I am seeking an explanation of exactly how it does/should work.

I have heard the audio and read the transcripts of the ATC telling UA175 to reset the transponder back to 1470. Clearly they were aware of the change.
Go to the top of the page
 
+Quote Post
amazed!
post Oct 15 2011, 11:03 AM
Post #9





Group: Extreme Forum Pilot
Posts: 3,920
Joined: 14-December 06
From: Fort Pierce, FL
Member No.: 331



I'm not a controller, but my understanding is that ATC can read the code each aircraft is squawking.

Their reasons for having one change his code is so that it won't conflict, duplicate, that code with another aircraft already in, or about to enter, a given sector of airspace.
Go to the top of the page
 
+Quote Post
kawika
post Oct 15 2011, 12:11 PM
Post #10





Group: Active Forum Pilot
Posts: 457
Joined: 16-August 07
From: Upstate NY/VT border
Member No.: 1,719



QUOTE (amazed! @ Oct 13 2011, 01:03 PM) *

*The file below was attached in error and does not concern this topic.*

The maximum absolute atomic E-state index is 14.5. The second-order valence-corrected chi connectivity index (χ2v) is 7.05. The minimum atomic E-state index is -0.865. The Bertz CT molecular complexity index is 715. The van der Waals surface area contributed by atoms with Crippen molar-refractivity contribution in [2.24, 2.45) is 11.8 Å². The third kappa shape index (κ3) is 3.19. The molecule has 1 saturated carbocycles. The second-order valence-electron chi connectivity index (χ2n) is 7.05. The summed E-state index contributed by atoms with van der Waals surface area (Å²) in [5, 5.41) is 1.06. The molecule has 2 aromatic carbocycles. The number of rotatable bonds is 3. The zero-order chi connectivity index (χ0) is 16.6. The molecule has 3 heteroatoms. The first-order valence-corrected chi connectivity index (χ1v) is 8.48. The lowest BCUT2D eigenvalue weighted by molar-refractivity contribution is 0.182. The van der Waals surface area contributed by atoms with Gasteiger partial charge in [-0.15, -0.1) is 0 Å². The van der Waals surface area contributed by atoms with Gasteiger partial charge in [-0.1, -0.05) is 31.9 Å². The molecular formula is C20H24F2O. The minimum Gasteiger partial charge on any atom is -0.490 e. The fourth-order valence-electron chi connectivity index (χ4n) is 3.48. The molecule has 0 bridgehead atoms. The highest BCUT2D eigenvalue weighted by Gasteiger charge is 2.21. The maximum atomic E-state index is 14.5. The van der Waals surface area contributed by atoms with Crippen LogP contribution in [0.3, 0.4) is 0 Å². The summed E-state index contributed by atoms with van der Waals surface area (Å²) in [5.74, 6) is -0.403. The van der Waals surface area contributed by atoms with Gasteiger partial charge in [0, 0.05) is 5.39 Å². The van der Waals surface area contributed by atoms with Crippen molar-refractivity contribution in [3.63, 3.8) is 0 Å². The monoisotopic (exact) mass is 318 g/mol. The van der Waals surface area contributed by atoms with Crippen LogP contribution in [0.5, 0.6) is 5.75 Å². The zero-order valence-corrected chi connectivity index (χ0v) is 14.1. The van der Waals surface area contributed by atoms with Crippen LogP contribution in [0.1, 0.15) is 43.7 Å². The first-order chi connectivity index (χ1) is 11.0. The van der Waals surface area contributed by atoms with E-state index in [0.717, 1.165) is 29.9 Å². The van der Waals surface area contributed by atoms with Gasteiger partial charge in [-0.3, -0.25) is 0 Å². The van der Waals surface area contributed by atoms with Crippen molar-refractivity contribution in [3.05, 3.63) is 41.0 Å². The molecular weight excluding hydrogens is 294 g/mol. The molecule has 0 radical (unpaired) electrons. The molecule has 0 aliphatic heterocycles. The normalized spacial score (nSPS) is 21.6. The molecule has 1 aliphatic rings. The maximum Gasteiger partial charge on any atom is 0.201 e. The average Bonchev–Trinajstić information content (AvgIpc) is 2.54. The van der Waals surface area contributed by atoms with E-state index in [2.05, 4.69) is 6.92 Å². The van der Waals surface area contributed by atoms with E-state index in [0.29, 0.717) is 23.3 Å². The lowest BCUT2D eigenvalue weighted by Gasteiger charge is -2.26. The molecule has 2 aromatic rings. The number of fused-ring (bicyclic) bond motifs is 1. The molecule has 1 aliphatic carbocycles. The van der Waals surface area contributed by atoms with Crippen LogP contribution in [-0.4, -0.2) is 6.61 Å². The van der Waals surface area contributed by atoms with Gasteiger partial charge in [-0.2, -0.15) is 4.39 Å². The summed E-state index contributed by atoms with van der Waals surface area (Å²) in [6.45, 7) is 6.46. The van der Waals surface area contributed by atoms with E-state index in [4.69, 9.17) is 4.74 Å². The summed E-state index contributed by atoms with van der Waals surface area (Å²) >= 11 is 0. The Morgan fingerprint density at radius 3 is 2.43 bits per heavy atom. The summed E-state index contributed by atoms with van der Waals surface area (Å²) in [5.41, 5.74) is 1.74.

I'm not a controller, but my understanding is that ATC can read the code each aircraft is squawking.

Their reasons for having one change his code is so that it won't conflict, duplicate, that code with another aircraft already in, or about to enter, a given sector of airspace.


My assumption is that codes are computer generated, ATCs instruct the pilots to set them. If a pilot set the code randomly that should be a giant red flag for the ATC. For a hijacker to do this deliberately would be an invitation to be visited by F-16s.

If the pilot set it randomly how would he be absolutely sure no other craft was using the same code?

For UA175 to do it twice is very odd. For UA175 to do it right when AA11 was striking WTC1 is even stranger.

But for ATCs to say they lost him, when they could see two code changes, well that is just bizarre.

This post has been edited by kawika: Oct 15 2011, 12:12 PM
Go to the top of the page
 
+Quote Post
amazed!
post Oct 16 2011, 10:51 AM
Post #11





Group: Extreme Forum Pilot
Posts: 3,920
Joined: 14-December 06
From: Fort Pierce, FL
Member No.: 331



I would not call it a giant red flag, because people do, from time to time, enter the wrong code. ATC tells the pilot he has set the wrong code, he corrects it, and life goes on.

That ATC stated "they lost him" is more evidence, IMO, that the system was spoofed that day. Not conclusive evidence, but supporting evidence.
Go to the top of the page
 
+Quote Post

Reply to this topicStart new topic
1 User(s) are reading this topic (1 Guests and 0 Anonymous Users)
0 Members:

 




RSS Lo-Fi Version Time is now: 20th September 2014 - 01:55 AM